The Horse and His Boy


Title: The Horse and His Boy

Author: C.S. Lewis
Series: The Chronicles of Narnia, 3/7
Genre: Adventure, Allegorical, Classics, Fantasy, Middle Grade, YA
Publisher: Harper Collins 
Release Date: September 6th, 1954

Note: This post reviews the third book of The Chronicles of Narnia series. You may like to read the first two books in the series, The Magician’s Nephew and The Lion, the Witch and the Wardrobe, before reading this review. 

For seven weeks, I will be reviewing The Chronicles of Narnia, a classic in my opinion. I’ve lost track of how many times I have read these books. Hopefully my reviews will give you a glimpse of why I love these books so much, and maybe even convince you to read them if you haven’t already.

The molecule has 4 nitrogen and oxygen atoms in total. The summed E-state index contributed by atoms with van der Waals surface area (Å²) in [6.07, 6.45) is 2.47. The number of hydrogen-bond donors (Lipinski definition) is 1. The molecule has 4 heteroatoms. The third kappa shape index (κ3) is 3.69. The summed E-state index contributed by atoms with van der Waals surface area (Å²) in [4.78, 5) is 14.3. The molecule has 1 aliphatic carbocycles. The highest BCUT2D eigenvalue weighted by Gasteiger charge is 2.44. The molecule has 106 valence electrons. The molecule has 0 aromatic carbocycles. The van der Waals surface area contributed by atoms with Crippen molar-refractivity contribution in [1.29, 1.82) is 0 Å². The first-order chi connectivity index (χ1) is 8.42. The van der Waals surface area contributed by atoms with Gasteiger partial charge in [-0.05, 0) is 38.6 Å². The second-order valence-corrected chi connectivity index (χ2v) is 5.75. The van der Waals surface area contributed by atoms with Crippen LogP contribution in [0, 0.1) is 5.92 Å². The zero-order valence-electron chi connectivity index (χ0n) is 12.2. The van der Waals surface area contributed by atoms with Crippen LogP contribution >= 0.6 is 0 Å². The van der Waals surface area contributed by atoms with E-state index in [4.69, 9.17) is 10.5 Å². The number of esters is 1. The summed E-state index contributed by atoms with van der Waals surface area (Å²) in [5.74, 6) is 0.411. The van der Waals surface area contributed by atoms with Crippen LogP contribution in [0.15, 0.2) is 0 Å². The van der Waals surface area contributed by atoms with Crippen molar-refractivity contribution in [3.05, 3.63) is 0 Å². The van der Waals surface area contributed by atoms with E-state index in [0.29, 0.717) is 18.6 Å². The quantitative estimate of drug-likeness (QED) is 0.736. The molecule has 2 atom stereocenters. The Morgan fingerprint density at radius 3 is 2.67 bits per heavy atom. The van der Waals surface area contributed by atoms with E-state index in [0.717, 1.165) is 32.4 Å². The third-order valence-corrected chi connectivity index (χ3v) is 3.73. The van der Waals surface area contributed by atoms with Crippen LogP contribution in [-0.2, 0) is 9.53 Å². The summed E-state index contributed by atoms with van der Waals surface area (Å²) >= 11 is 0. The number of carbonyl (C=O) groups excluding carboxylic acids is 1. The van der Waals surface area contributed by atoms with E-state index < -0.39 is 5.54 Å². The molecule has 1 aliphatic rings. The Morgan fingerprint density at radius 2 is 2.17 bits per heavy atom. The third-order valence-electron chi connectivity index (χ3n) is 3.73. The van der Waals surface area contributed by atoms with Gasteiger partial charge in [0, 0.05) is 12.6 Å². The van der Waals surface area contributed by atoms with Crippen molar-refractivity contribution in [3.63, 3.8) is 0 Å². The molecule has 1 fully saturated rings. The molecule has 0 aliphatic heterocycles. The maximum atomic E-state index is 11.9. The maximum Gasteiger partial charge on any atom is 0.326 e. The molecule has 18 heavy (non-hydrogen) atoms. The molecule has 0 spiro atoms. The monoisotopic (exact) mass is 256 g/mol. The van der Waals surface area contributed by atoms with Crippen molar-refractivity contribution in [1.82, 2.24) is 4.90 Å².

The Horse and His Boy is a special book in the series because it is the only one that takes place in Narnia only, without any children traveling from our world. Separated from his family as a child, Shasta grows up as little more than a slave. His world turns upside down one day when he meets a talking horse – a Narnian horse. They escape together, in hopes of making a better life for themselves.

It is not long before they team up with another talking horse and rider, Aravis. The four of them embark on a great adventure together, encountering their fair share of struggles along the way. By the time they make it to Narnia, none of them are the same – especially Shasta, who finally learns the truth of who he really is.

Click on the links below to get your copy of this book and the others in its series: